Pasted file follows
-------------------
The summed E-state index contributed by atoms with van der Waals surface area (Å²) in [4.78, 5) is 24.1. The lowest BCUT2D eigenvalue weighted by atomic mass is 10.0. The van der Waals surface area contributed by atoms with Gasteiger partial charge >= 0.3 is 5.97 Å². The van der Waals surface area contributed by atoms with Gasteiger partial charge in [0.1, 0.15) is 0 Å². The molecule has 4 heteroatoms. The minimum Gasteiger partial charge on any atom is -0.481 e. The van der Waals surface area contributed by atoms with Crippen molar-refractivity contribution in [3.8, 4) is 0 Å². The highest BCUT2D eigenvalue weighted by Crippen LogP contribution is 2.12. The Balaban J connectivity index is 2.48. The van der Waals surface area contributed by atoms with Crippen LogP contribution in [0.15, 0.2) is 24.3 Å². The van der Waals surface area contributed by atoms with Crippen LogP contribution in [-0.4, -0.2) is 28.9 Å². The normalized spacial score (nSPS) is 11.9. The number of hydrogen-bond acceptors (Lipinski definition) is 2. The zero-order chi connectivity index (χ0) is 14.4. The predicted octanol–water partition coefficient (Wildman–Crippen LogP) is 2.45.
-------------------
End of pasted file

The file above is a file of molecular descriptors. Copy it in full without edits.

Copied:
The summed E-state index contributed by atoms with van der Waals surface area (Å²) in [4.78, 5) is 24.1. The lowest BCUT2D eigenvalue weighted by atomic mass is 10.0. The van der Waals surface area contributed by atoms with Gasteiger partial charge >= 0.3 is 5.97 Å². The van der Waals surface area contributed by atoms with Gasteiger partial charge in [0.1, 0.15) is 0 Å². The molecule has 4 heteroatoms. The minimum Gasteiger partial charge on any atom is -0.481 e. The van der Waals surface area contributed by atoms with Crippen molar-refractivity contribution in [3.8, 4) is 0 Å². The highest BCUT2D eigenvalue weighted by Crippen LogP contribution is 2.12. The Balaban J connectivity index is 2.48. The van der Waals surface area contributed by atoms with Crippen LogP contribution in [0.15, 0.2) is 24.3 Å². The van der Waals surface area contributed by atoms with Crippen LogP contribution in [-0.4, -0.2) is 28.9 Å². The normalized spacial score (nSPS) is 11.9. The number of hydrogen-bond acceptors (Lipinski definition) is 2. The zero-order chi connectivity index (χ0) is 14.4. The predicted octanol–water partition coefficient (Wildman–Crippen LogP) is 2.45.